Technique to improve the performance of lithium-ion batteries developed
Part of: GS Prelims and GS – III Sci & tech
- Researchers from IIT Guwahati have developed a technique to improve the performance of rechargeable lithium-ion batteries, which power most of the portable devices used today.
Important value additions
- The 2019 Nobel Prize in Chemistry was jointly awarded to Stanley Whittingham, John Goodenough and Akira Yoshino for work that led to the development of lithium-ion batteries.
- These batteries are used in most mobile phones, smartphones, tablets, laptops and power banks, among other devices.
- Today, most Electrical Vehicles (EV) use Li-ion batteries as well, but are slowly reaching their theoretical limits of being able to provide roughly up to 300-watt hour per kilogram of energy.
- These batteries can also be used to store solar and wind power, which means that with their widespread use it may even be possible to live in a fuel free society.
- Li-ion batteries are susceptible to overheating and are prone to damage at high voltages since they are made with flammable and combustible materials.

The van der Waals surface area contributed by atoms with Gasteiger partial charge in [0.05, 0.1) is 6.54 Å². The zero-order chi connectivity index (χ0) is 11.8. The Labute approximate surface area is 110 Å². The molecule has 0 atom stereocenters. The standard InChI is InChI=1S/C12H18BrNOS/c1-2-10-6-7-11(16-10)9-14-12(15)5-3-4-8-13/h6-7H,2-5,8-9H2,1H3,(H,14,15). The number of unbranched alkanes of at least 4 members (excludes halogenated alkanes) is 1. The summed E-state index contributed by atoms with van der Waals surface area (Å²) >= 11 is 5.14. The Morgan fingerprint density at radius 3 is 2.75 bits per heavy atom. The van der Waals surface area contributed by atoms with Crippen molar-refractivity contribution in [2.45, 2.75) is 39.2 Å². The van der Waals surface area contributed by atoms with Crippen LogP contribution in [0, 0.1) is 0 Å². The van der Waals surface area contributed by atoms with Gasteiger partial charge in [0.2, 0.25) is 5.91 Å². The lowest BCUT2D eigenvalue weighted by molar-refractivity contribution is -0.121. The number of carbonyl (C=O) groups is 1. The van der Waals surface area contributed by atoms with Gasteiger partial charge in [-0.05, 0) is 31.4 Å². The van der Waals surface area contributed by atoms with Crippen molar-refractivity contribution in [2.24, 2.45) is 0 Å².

- Such batteries also start losing their capacity over time
Alternatives to Li-ion batteries
- In January 2020, researchers from Australia claimed that they developed the world’s most efficient lithium-sulfur (Li-S) battery, capable of powering a smartphone for five continuous days
- Li-S batteries are generally considered the successors of Li-ion batteries because of their lower cost of production, energy efficiency and improved safety.
- Their cost of production is lower because sulfur is abundantly available.